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Population Displacement and the Arab UprisingsAdd to Queue

  • Posted by : American University of Beirut

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  • Date posted : Jan 01, 1970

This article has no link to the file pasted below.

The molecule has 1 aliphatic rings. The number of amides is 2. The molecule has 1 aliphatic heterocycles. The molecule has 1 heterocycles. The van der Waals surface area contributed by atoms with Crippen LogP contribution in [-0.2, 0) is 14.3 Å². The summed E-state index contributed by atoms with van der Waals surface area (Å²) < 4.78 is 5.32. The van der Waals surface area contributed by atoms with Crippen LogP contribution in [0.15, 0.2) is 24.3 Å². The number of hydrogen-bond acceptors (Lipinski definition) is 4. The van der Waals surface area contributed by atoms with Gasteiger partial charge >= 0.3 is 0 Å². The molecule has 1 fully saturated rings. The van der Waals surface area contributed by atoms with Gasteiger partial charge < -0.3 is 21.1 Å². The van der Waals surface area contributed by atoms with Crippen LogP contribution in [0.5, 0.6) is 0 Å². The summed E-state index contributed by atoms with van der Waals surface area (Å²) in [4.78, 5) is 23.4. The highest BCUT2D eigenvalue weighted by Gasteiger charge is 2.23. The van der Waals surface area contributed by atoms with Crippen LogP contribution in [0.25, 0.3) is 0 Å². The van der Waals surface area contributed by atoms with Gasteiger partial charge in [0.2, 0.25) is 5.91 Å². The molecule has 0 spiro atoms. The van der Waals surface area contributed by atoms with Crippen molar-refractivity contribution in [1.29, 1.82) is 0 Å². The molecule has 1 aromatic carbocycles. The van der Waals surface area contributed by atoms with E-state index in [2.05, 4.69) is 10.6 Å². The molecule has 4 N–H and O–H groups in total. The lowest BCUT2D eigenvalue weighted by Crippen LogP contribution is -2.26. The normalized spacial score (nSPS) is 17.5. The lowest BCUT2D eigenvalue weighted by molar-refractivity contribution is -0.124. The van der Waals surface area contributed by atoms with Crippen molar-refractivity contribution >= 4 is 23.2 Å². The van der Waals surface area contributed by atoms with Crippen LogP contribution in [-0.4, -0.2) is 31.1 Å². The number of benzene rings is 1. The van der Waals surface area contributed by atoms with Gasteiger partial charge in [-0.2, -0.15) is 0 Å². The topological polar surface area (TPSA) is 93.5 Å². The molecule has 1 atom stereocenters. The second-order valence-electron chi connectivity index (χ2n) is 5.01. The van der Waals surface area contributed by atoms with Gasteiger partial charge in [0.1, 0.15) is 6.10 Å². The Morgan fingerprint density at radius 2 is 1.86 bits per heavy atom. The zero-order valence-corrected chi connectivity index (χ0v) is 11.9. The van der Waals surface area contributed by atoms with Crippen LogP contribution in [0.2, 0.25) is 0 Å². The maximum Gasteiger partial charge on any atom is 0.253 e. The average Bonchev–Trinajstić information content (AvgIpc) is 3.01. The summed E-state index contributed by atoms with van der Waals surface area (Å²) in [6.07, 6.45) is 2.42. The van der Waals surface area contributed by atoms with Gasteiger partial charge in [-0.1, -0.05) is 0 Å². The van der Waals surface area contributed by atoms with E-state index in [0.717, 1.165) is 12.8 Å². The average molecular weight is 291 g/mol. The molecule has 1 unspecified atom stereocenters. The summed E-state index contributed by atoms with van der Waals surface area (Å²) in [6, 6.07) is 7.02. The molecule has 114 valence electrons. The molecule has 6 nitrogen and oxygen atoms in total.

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Issam Fares Institute for Public Policy and International Affairs held a lecture "Population Displacement and the Arab Uprisings" by Shaden Khallaf Two years since the Arab uprisings erupted, the situation in the region still ranges from precarious to explosive. The nature and scope of the socio-political changes taking root are compounded by the intrinsic challenges of transitioning from decades of dictatorship toward more democratic systems of governance. Attaining "freedom" however, has incurred at a substantial human cost, as clearly manifested by the creation of new displacement crises, or the deterioration of the conditions of preexisting ones. The situation of refugees and asylum seekers was high on the regional agenda in relation to the massive movements which took place as a direct result of the upheaval in Libya, the ongoing violence in Syria and the internal displacement in Yemen. Shaden Khallaf has been lecturing at the Center for Migration and Refugee Studies (CMRS) and the Department of Law at The American University in Cairo since 2011. The main focus of her courses has been for students to understand the complexity of refugee and human rights protection in the Middle East and North Africa (MENA) region before the Arab Spring -- including the actors, patterns, dynamics and trends - and to analyze the impact of the dramatic socio-political changes since 2011 on population movements. Prior to joining CMRS, she acted as policy officer and adviser on Middle Eastern humanitarian and political affairs at the United Nations High Commissioner for Refugees (UNHCR).

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